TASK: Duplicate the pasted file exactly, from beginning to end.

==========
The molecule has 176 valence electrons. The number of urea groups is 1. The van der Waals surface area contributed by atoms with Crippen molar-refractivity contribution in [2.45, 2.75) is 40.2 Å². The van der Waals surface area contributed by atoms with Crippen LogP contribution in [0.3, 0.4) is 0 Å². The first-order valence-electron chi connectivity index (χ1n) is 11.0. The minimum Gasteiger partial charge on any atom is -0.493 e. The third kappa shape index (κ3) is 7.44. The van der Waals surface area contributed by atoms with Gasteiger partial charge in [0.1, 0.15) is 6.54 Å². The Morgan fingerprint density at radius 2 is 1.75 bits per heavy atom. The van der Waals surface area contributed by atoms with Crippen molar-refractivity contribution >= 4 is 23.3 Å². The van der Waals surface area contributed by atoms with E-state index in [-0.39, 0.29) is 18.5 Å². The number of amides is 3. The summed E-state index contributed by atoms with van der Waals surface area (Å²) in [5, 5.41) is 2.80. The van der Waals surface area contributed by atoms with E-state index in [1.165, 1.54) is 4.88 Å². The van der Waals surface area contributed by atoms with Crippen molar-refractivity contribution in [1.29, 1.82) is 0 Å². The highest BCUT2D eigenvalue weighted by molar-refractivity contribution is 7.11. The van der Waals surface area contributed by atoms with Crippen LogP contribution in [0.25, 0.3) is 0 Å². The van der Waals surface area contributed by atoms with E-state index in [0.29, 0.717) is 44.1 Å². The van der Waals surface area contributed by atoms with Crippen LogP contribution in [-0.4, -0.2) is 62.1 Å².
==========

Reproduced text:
The molecule has 176 valence electrons. The number of urea groups is 1. The van der Waals surface area contributed by atoms with Crippen molar-refractivity contribution in [2.45, 2.75) is 40.2 Å². The van der Waals surface area contributed by atoms with Crippen LogP contribution in [0.3, 0.4) is 0 Å². The first-order valence-electron chi connectivity index (χ1n) is 11.0. The minimum Gasteiger partial charge on any atom is -0.493 e. The third kappa shape index (κ3) is 7.44. The van der Waals surface area contributed by atoms with Gasteiger partial charge in [0.1, 0.15) is 6.54 Å². The Morgan fingerprint density at radius 2 is 1.75 bits per heavy atom. The van der Waals surface area contributed by atoms with Crippen molar-refractivity contribution >= 4 is 23.3 Å². The van der Waals surface area contributed by atoms with E-state index in [-0.39, 0.29) is 18.5 Å². The number of amides is 3. The summed E-state index contributed by atoms with van der Waals surface area (Å²) in [5, 5.41) is 2.80. The van der Waals surface area contributed by atoms with E-state index in [1.165, 1.54) is 4.88 Å². The van der Waals surface area contributed by atoms with Crippen molar-refractivity contribution in [1.29, 1.82) is 0 Å². The highest BCUT2D eigenvalue weighted by molar-refractivity contribution is 7.11. The van der Waals surface area contributed by atoms with Crippen LogP contribution in [0.25, 0.3) is 0 Å². The van der Waals surface area contributed by atoms with E-state index in [0.29, 0.717) is 44.1 Å². The van der Waals surface area contributed by atoms with Crippen LogP contribution in [-0.4, -0.2) is 62.1 Å².